One purpose of Congress in adopting the 'separate and independent claim or cause of action' test for removability by § 1441(c) of the 1948 revision in lieu of the provision for removal of 28 U.S.C. (1946 ed.) § 71, was by simplification to avoid the difficulties experienced in determining the meaning of that provision.1 Another and im- portant purpose was to limit removal from state courts.2 Section 71 allowed removal when a controversy was wholly between citizens of different states and fully determinable between them. Such a controversy was said to be 'separable.' The difficulties inherent in old § 71 show plainly in the majority and concurring opinions in Pullman Co. v. Jenkins, 305 U.S. 534, 542, 59 S.Ct. 347, 351, 83 L.Ed. 334. See note, 41 Harv.L.Rev. 1048. Often plaintiffs in state actions joined other state residents as defendants with out-of-state defendants so that removable controversies wholly between citizens of different states would not be pleaded. The effort frequently failed, see Pullman Co. v. Jenkins, 305 U.S. at page 538, 59 S.Ct. at page 349, and removal was allowed. Our consideration of the meaning and effect of 28 U.S.C. § 1441(c), 28 U.S.C.A. § 1441(c) should be carried out in the light of the congressional intention. Cf. Pullman Co. v. Jenkins, supra, 305 U.S. at page 547, 59 S.Ct. at page 353; Phillips v. United States, 312 U.S. 246, 250, 61 S.Ct. 480, 483, 85 L.Ed. 800.

The Congress, in the revision, carried out its purpose to abridge the right of removal.3 Under the former provi- sion, 28 U.S.C. (1946 ed.) § 71, separable controversies authorized removal of the suit. 'Controversy' had long been associated in legal thinking with 'case.' It covered all disputes that might come before federal courts for adjudication. In § 71 the removable 'controversy' was interpreted as any possible separate suit that a litigant might properly bring in a federal court so long as it was wholly between citizens of different states. So, before the revision, when a suit in a state court had such a separate federally cognizable controversy, the entire suit might be removed to the federal court.4

A separable controversy is no longer an adequate ground for removal unless it also constitutes a separate and independent claim or cause of action. Compare Barney v. Latham, 103 U.S. 205, 212, 26 L.Ed. 514, with the revised § 1441. Congress has authorized removal now under § 1441(c) only when there is a separate and independent claim or cause of action.5 Of course, 'separate cause of action' restricts removal more than 'separable controversy.' In a suit covering multiple parties or issues based on a single claim, there may be only one cause of action and yet be separable controversies.6 The addition of the word 'independent' gives emphasis to congressional intention to require more complete disassociation between the federally cognizable proceedings and those cognizable only in state courts before allowing removal.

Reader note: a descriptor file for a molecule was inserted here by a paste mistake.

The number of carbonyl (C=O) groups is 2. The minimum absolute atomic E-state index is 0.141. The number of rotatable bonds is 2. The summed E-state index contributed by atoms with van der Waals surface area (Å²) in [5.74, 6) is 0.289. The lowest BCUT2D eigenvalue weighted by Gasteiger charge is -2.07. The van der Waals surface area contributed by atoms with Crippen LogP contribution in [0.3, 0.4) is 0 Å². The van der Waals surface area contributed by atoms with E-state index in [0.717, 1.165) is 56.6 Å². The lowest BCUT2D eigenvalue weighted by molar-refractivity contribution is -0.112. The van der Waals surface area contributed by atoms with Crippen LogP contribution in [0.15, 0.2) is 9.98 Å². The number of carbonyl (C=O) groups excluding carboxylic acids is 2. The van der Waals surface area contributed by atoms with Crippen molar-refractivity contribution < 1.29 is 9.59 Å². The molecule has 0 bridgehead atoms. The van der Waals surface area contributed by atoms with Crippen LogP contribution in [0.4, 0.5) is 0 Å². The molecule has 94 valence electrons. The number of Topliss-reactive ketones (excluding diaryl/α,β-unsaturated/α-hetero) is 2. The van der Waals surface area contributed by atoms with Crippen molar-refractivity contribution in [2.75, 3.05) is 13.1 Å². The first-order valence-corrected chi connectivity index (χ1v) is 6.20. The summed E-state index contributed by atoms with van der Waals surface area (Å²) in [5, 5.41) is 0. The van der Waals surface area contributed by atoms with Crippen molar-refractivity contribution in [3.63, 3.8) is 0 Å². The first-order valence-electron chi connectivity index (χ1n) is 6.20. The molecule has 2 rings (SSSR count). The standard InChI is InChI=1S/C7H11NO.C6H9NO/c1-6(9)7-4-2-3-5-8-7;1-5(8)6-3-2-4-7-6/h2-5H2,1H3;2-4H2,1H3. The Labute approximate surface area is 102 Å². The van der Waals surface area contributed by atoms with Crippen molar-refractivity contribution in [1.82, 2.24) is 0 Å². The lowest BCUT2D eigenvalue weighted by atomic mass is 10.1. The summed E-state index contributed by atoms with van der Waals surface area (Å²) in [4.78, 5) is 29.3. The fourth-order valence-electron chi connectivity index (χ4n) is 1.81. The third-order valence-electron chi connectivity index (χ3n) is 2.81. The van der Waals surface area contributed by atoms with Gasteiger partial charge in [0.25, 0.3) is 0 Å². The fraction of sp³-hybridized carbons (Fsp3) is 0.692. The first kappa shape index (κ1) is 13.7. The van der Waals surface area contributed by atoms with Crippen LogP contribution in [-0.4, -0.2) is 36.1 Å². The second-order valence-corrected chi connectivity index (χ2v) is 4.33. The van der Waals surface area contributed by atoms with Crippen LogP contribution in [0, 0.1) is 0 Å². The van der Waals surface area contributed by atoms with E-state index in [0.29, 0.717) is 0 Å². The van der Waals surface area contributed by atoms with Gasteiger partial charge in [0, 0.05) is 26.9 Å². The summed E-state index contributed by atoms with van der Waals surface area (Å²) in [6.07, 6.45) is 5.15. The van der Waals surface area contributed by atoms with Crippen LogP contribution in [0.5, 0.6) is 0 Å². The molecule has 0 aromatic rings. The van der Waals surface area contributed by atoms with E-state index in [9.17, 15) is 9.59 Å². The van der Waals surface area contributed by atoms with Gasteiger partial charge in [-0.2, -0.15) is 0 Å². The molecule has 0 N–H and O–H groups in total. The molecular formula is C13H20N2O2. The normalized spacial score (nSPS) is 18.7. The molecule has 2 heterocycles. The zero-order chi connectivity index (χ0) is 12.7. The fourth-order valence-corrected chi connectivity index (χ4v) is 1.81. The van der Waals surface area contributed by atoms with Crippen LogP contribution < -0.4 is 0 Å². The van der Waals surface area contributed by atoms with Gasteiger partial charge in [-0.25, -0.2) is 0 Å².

The effectiveness of the restrictive policy of Congress against removal depends upon the meaning ascribed to 'separate and independent * * * cause of action'. § 1441. Although 'controversy' and 'cause of action' are treated as synonymous by the courts in situations where the present considerations are absent,7 here it is obvious different concepts are involved.8 We are not unmindful that the phrase 'cause of action' has many meanings.9 To accomplish its purpose of limiting and simplifying removal, Congress used the phrase 'cause of action' in an accepted meaning to obtain that result. By interpretation we should not defeat that purpose.

In a suit turning on the meaning of 'cause of action,' this Court announced an accepted description. Balti- more S.S. Co. v. Phillips, 274 U.S. 316, 47 S.Ct. 600, 71 L.Ed. 1069.10 This Court said, 274 U.S. at page 321, 47 S.Ct. at page 602:

'Upon principle, it is perfectly plain that the respondent suffered but one actionable wrong and was entitled to but one recovery, whether his injury was due to one or the other of several distinct acts of alleged negligence or to a combination of some or all of them. In either view, there would be but a single wrongful invasion of a single primary right of the plaintiff, namely, the right of bodily safety, whether the acts constituting such invasion were one or many, simple or complex.

'A cause of action does not consist of facts, but of the unlawful violation of a right which the facts show.'

See Magnolia Petroleum Co. v. Hunt, 320 U.S. 430, 443, 64 S.Ct. 208, 215, 88 L.Ed. 149.11 Considering the previous history of 'separable controversy,' the broad meaning of 'cause of action,' and the congressional purpose in the revision resulting in 28 U.S.C. § 1441(c), 28 U.S.C.A. § 1441(c), we conclude that where there is a single wrong to plaintiff, for which relief is sought, arising from an interlocked series of transactions, there is no separate and independent claim or cause of action under § 1441(c).12

In making this determination we look to the plaintiff's pleading, which controls. Pullman Co. v. Jenkins, 305 U.S. 534, 538, 59 S.Ct. 347, 349, 83 L.Ed. 334.13 The single wrong for which relief is sought is the failure to pay compensation for the loss on the property. Liability lay among three parties, but it was uncertain which one was responsible. Therefore, all were joined as defendants in one petition. First, facts were stated that made the petitioner, American Fire and Casualty Company, liable. It was alleged that the company, through its agent Reiss, insured the property destroyed for the amount claimed, that Reiss gave plaintiff credit for...